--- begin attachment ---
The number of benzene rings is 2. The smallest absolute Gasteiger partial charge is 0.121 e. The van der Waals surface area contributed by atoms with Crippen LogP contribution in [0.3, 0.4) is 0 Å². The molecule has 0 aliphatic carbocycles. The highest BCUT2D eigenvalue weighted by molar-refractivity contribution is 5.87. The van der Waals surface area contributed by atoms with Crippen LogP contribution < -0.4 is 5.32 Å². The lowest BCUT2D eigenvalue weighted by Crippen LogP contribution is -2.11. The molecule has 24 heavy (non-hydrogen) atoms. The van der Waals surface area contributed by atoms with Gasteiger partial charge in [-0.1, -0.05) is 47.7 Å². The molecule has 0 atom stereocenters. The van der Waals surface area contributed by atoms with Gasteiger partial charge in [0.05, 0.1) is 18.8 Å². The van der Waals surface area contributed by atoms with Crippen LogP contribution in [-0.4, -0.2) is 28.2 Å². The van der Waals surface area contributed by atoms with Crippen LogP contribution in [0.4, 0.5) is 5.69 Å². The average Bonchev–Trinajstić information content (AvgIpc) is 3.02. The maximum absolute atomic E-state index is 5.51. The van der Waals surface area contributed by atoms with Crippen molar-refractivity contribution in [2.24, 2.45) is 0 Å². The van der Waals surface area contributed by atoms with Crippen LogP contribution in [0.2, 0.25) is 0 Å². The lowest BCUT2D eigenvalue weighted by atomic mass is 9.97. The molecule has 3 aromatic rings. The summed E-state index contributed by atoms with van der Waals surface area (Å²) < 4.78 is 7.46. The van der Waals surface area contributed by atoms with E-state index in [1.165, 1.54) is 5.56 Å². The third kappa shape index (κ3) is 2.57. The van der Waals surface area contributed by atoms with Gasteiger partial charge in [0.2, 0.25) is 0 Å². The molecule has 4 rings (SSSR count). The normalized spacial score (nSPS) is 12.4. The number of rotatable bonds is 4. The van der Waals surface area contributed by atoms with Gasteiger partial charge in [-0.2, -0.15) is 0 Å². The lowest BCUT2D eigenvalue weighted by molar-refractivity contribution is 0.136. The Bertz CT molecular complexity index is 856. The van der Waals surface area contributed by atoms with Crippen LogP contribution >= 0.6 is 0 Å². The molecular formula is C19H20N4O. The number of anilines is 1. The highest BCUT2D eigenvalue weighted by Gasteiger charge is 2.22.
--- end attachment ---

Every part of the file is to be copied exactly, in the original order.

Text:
The number of benzene rings is 2. The smallest absolute Gasteiger partial charge is 0.121 e. The van der Waals surface area contributed by atoms with Crippen LogP contribution in [0.3, 0.4) is 0 Å². The molecule has 0 aliphatic carbocycles. The highest BCUT2D eigenvalue weighted by molar-refractivity contribution is 5.87. The van der Waals surface area contributed by atoms with Crippen LogP contribution < -0.4 is 5.32 Å². The lowest BCUT2D eigenvalue weighted by Crippen LogP contribution is -2.11. The molecule has 24 heavy (non-hydrogen) atoms. The van der Waals surface area contributed by atoms with Gasteiger partial charge in [-0.1, -0.05) is 47.7 Å². The molecule has 0 atom stereocenters. The van der Waals surface area contributed by atoms with Gasteiger partial charge in [0.05, 0.1) is 18.8 Å². The van der Waals surface area contributed by atoms with Crippen LogP contribution in [-0.4, -0.2) is 28.2 Å². The van der Waals surface area contributed by atoms with Crippen LogP contribution in [0.4, 0.5) is 5.69 Å². The average Bonchev–Trinajstić information content (AvgIpc) is 3.02. The maximum absolute atomic E-state index is 5.51. The van der Waals surface area contributed by atoms with Crippen molar-refractivity contribution in [2.24, 2.45) is 0 Å². The van der Waals surface area contributed by atoms with Crippen LogP contribution in [0.2, 0.25) is 0 Å². The lowest BCUT2D eigenvalue weighted by atomic mass is 9.97. The molecule has 3 aromatic rings. The summed E-state index contributed by atoms with van der Waals surface area (Å²) < 4.78 is 7.46. The van der Waals surface area contributed by atoms with E-state index in [1.165, 1.54) is 5.56 Å². The third kappa shape index (κ3) is 2.57. The van der Waals surface area contributed by atoms with Gasteiger partial charge in [0.2, 0.25) is 0 Å². The molecule has 4 rings (SSSR count). The normalized spacial score (nSPS) is 12.4. The number of rotatable bonds is 4. The van der Waals surface area contributed by atoms with Gasteiger partial charge in [-0.2, -0.15) is 0 Å². The lowest BCUT2D eigenvalue weighted by molar-refractivity contribution is 0.136. The Bertz CT molecular complexity index is 856. The van der Waals surface area contributed by atoms with Crippen LogP contribution >= 0.6 is 0 Å². The molecular formula is C19H20N4O. The number of anilines is 1. The highest BCUT2D eigenvalue weighted by Gasteiger charge is 2.22.